BRUSSELS, Oct 24 (Reuters): European negotiators in strained global trade talks face a week of hard number-crunching as they try to square demands for bigger farm sacrifices with fierce opposition from France to any more concessions.
The United States and other big trading nations are blaming the European Union for an impasse threatening to derail a World Trade Organisation (WTO) agreement due in mid-December.
An outline for a WTO deal, which has been four years in the making, must be agreed in less than two months' time, when all 148 member countries meet in Hong Kong.
Brussels must decide how much more it can offer in cuts to the agricultural import tariffs it has used for decades to protect European farmers.
"We're number-crunching to see what we can do, within our mandate," said European Commission agriculture spokesman Michael Mann. "But at some stage everyone needs to get realistic."
Under fire from Paris, EU Trade Commissioner Peter Mandelson says the demands of the United States and other countries are "hopelessly over-inflated" and without a breakthrough in the next two weeks the scope of the round will be scaled back.
That would shatter hopes of a bold WTO deal spanning industrial goods and services as well as agriculture, which would boost the world economy and help farmers in developing nations.
The risk of failure in December grew last week after the EU failed to move anywhere near the demands of its partners.
The United States, Australia and Brazil say the EU must at least double its tariff reduction offer to somewhere between the 54 per cent average cut proposed by the G20 developing countries and the 75 per cent sought by the United States.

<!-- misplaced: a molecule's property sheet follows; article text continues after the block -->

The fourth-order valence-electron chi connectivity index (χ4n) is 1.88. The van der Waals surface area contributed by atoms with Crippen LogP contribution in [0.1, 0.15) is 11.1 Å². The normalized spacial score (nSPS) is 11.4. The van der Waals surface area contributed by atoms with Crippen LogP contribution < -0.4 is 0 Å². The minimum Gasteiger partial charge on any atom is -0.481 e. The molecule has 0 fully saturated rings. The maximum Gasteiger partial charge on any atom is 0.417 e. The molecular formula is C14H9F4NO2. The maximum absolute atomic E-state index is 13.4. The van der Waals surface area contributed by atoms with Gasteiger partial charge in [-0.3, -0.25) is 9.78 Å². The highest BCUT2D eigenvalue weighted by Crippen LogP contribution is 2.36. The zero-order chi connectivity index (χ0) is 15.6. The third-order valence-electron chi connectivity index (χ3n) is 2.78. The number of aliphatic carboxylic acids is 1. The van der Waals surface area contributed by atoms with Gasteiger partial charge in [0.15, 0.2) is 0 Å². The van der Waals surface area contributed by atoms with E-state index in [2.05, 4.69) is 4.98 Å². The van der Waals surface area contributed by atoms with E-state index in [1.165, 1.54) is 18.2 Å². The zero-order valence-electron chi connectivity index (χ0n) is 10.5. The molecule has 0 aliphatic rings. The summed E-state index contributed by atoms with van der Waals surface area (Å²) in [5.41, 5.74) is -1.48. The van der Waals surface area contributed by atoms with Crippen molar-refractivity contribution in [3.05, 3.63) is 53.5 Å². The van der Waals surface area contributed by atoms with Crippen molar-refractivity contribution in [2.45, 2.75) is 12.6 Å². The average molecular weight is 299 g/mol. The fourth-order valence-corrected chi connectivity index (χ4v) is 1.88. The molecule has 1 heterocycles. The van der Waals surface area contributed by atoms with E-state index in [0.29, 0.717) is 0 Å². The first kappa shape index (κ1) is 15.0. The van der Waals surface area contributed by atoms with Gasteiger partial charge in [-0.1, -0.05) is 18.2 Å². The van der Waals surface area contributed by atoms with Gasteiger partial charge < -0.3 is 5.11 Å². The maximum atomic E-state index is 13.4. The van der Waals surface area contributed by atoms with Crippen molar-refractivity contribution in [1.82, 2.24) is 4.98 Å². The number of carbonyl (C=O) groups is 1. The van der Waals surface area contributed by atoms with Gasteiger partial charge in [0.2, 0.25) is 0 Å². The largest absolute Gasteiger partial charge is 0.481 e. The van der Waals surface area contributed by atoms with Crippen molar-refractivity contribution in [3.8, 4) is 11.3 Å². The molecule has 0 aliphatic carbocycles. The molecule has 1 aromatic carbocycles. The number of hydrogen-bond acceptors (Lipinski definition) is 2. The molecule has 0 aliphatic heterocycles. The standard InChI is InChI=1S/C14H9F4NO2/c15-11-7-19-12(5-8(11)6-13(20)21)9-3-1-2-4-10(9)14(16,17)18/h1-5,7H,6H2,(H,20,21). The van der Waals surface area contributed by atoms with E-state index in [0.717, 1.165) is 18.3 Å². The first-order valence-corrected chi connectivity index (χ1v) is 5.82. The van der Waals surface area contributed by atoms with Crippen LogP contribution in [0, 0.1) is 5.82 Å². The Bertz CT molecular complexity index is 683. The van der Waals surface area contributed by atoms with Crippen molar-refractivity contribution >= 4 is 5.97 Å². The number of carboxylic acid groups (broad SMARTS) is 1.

But the European Commission's room for manoeuvre is severely limited by the terms of its mandate from member states.
France, the staunchest defender of Europe's farm spending of over 40 billion euros ($48 billion) a year, says Brussels has already used up all its negotiating margin and the government is subjecting Mandelson to daily criticism.
The Commission's mandate states Europe's main contribution to the WTO round on agriculture is the reform it carried out in 2003 reform of the bloc's Common Agricultural Policy. The reform shifted most subsidies for European farmers away from trade-distorting payments linked to output.
AFP from London adds: World trade talks, facing a December deadline in Hong Kong, face failure unless all countries involved make an effort, World Bank President Paul Wolfowitz said in a newspaper article today.
In an opinion piece in Britain's Financial Times daily Wolfowitz pointed to the central role of the issue of agricultural subsidies in the talks, which are supposed to wrap up at a December 13-18 summit in Hong Kong.
The EU needs to do more on market access to provide significant new trade opportunities for developing countries."
After missing several deadlines in recent years, the talks on freeing up world trade, which were launched in the Qatari capital Doha in 2001, are meant to be largely completed in Hong Kong.
Discussions have so far failed over the questions of agricultural subsidies given in rich countries-notably the United States and the European Union-which developing countries want dropped.